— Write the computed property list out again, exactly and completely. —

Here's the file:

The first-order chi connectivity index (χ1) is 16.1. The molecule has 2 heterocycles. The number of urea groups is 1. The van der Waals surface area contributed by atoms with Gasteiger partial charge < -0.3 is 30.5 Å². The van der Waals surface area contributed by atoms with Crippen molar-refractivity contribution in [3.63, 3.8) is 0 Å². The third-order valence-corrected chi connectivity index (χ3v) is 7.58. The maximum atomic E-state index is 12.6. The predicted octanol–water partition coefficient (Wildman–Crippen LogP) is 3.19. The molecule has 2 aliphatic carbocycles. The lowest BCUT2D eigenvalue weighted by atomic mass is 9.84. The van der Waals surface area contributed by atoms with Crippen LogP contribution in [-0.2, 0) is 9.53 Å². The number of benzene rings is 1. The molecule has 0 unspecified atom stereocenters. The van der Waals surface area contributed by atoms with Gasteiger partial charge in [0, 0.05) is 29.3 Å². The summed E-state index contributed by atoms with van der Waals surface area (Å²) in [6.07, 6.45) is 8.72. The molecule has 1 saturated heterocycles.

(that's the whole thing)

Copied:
The first-order chi connectivity index (χ1) is 16.1. The molecule has 2 heterocycles. The number of urea groups is 1. The van der Waals surface area contributed by atoms with Gasteiger partial charge < -0.3 is 30.5 Å². The van der Waals surface area contributed by atoms with Crippen molar-refractivity contribution in [3.63, 3.8) is 0 Å². The third-order valence-corrected chi connectivity index (χ3v) is 7.58. The maximum atomic E-state index is 12.6. The predicted octanol–water partition coefficient (Wildman–Crippen LogP) is 3.19. The molecule has 2 aliphatic carbocycles. The lowest BCUT2D eigenvalue weighted by atomic mass is 9.84. The van der Waals surface area contributed by atoms with Crippen LogP contribution in [-0.2, 0) is 9.53 Å². The number of benzene rings is 1. The molecule has 0 unspecified atom stereocenters. The van der Waals surface area contributed by atoms with Gasteiger partial charge in [0, 0.05) is 29.3 Å². The summed E-state index contributed by atoms with van der Waals surface area (Å²) in [6.07, 6.45) is 8.72. The molecule has 1 saturated heterocycles.